At all levels of learning Tai Chi, having a good experience is about finding the right instructor.
Because it affects your health and well-being, your search is almost as important as finding the right doctor or dentist. It takes time and energy, and it’s difficult to even know where to start.
First, you need to understand what your goals are, and what you hope to accomplish by learning Tai Chi. Do you want to learn the martial aspects? Do you want to learn Tai Chi to compete? Or are you looking for a way to improve your health, flexibility, balance and peace of mind?
It also helps to understand something about the various styles and forms available, as well as the lineages and nuances within each. Some styles are more athletic, and may not be appropriate for all ages and/or physical conditions. Others are more adaptable and can be performed sitting, in a wheelchair or even in bed. Be sure to consider your body and physical condition as well as your goal when you choose. For a good overview, check out Which Tai Chi Form is Best for Me.
What about your learning style? Do you learn best by hearing, watching or doing? Or do you learn best in another manner? Also, keep in mind there are many styles of teaching. Teaching can be done silently, with the student emulating the instructor. In other cases, a student works with a junior instructor until they reach a certain level, at which point they are eligible to learn from a more senior or master-level instructor. Some instructors are more hands-on and teach form by breaking down the movements into smaller segments. You will want to choose an instructor whose style you are most comfortable with.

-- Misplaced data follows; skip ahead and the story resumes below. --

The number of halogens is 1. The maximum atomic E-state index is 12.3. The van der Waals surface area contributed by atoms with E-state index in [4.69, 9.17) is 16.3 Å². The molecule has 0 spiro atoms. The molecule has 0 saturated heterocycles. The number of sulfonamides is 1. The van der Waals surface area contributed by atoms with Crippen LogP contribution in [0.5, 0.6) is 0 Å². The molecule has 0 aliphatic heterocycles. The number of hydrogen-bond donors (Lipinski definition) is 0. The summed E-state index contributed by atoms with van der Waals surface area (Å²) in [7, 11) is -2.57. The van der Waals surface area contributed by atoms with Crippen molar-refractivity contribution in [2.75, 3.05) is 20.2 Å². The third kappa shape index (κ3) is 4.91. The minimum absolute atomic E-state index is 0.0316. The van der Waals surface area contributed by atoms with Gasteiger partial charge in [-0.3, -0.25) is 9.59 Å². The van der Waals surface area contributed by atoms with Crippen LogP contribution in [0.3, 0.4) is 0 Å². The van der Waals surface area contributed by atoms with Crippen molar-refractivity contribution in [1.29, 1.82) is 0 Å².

Finally, you can narrow your search by location, time and cost. Depending on where you live, you may find a Tai Chi school. Otherwise, look for classes at community education centers, exercise facilities and senior centers. If you live in a rural area, your choice of instructors and/or classes will likely be more limited. You always have the option of learning online or from a DVD, but keep in mind that it takes a great deal of body awareness to ensure that your alignment and movements are done correctly and safely. For this reason, some instructors offer online classes along with face-to-face time via a program such as Skype.
Though it may seem overwhelming, finding the right instructor and class will be worth your time, especially when you find the form that feels like a good fit.
Watch for Part II of Find the Right Tai Chi Instructor, where we’ll take a deeper look at instructor qualities, personality and training.